Bubba Watson of the United States attends a press conference at the Main Press Center during Day 4 of the Rio Olympics on Aug. 9, 2016 in Rio de Janeiro.
Cliff Hawkins—Getty Images

Bubba Watson, the highest-ranked American golfer at the Olympics, defended Justin Gatlin‘s right to compete in Rio, telling TIME that the sprinter who was once suspended for a doping violation is clean and has “changed.”

“Who cares about the past?” Watson tells TIME. “I mean, we’ve all had issues. People write negative things about me that aren’t true.”

Gatlin, a gold medal winner at the 2004 Olympics, was out of the sport for four years following a positive test. He denies knowingly taking steroids and has since come back in spectacular fashion, emerging as a threat to topple Usain Bolt in the 100-meters, even at age 34. But the question of whether athletes with a history of doping should be allowed to compete has taken center stage in Rio following the July disclosure of Russia’s state-sponsored conspiracy to defraud anti-doping authorities. During the Games, a number of swimmers called out rivals who had served doping suspensions as drug cheats, and American swimmer Lilly King suggested that Gatlin and others shouldn’t be allowed back into the Games.

(Read More: Justin Gatlin’s Final Chance at Redemption)

Watson, however, thinks Gatlin has earned his way back into the Olympics. “What he did, true of not, I don’t care about that,” Watson says. “He’s changed.”

The world’s sixth-ranked golfer is excited for Gatlin’s showdown with Bolt–but he’s also looking forward to soaking up the Games like any other Olympian. Among his plans: the McDonald’s in the Olympic Village, which is free for athletes, and watching Denmark’s handball squad. “He’s telling me about the team,” Watson says while glancing at Jens Beck, his Danish manager, “and how this guy with long hair is the greatest of all time.”

The message to his fellow top male golfers is clear: you’re missing out. Indifference has marred golf’s return to the Olympics for the first time since the first Roosevelt administration, with the world’s top four players and many of its other big names opting not to play in the four-day, stroke play tournament, which begins Aug. 11. They’ve cited reasons ranging from security risks to overscheduling to the threat of Zika. The women’s tournament, which starts on Aug 17, features almost all the world’s best players

(Read More: Gold Medal Shooter Takes Aim at Gun Control)

Watson says he respects the decisions of his fellow pros, especially those who said they feared contracting Zika, which can be transmitted sexually and cause serious birth defects. “If you could have kids, and you’re planning on having more kids, then yes, it’s very scary,” says Watson. “So you can’t down an athlete for not coming.”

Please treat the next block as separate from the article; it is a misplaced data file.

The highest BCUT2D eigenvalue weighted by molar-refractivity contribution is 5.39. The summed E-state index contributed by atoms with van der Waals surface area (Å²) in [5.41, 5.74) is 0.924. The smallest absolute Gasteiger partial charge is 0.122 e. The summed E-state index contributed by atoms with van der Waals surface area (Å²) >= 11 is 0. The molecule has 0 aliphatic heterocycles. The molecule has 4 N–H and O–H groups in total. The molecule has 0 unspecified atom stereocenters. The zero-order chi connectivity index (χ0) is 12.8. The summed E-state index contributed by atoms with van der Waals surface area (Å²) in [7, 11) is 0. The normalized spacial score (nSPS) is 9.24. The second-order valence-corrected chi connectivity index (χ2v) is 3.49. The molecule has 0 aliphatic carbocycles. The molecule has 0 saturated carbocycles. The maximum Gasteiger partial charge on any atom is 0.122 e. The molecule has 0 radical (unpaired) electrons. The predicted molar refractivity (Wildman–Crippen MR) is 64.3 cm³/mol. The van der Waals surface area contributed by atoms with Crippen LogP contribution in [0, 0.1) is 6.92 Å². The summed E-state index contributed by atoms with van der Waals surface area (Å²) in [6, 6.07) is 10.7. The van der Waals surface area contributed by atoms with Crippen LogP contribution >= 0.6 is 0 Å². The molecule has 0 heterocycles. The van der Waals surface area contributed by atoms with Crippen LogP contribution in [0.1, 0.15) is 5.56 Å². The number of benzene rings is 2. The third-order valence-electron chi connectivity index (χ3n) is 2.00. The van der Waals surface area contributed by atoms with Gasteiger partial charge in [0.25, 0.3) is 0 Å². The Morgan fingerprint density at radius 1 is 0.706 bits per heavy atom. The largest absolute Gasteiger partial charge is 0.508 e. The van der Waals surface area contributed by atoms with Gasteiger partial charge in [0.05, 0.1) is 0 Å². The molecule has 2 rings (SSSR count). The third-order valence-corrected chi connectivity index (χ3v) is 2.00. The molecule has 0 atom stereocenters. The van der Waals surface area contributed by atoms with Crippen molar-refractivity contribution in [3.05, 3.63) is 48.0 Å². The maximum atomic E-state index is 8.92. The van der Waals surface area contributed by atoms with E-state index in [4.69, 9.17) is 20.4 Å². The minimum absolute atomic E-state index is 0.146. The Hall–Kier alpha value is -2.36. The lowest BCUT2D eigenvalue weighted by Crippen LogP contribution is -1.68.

Watson has two adopted children with his wife, Angie, a former University of Georgia basketball player who told him on their first date that she couldn’t conceive children. Though Watson says that even if the pair could conceive children, he would have followed recommended health guidance and waited until well after the Olympics to start or expand a family. Angie, who missed a spot on Canada’s Olympic team in 200 because of a knee injury, encouraged Watson to go to Rio, not wanting him to miss out like she did. “Luckily I have an athlete as a wife so she gets it,” he says.

In the lead-up to the Olympics, Watson talked to golfers like Spieth and Rickie Fowler, who wound up making the trip (along with fellow Americans Matt Kuchar and Patrick Reed) about joining him in Rio. “Rickie was very fearful, he’s a young guy,” says Watson. “I mean nobody knows, all we’re getting is headlines. I said, ‘Rickie, I’m telling you, you’re going to miss out.’ Jordan. I told them all. They said, ‘Bubba, why are you so excited, why is it not even a doubt?’ I said, ‘it’s the Olympics, man. To be called an Olympian, no matter how I do in my event, it means everything. This is why we play sports. To make it to the pinnacle.”

Watson knows that feeling, having won Masters titles in 2012 and 2014. He can’t say if a gold medal would mean more, since he hasn’t set foot on a podium. But Watson, who became highly emotional after both Masters victories, promises some tears. “I’ll probably cry for bronze, let’s be honest,” he says.

Despite the thin field, Watson will have competition, especially from Sweden’s Henrik Stenson, who is fresh off a British Open win and the only player ranked higher than Watson. And then there are the giant rodents, called capybaras, hanging around the course. But he’s trying to treasure his Olympic ride–since it may be his first and last.

The paltry turnout from the big names has put golf in jeopardy of being kicked out of the Games after Tokyo 2020. “If they take golf away, at least I’m here this year,” says Watson. “The people that are still young and already missed out, now they’re going to miss out for life.”

Write to Sean Gregory at sean.gregory@time.com.

SPONSORED FINANCIAL CONTENT

Read More From TIME

EDIT POST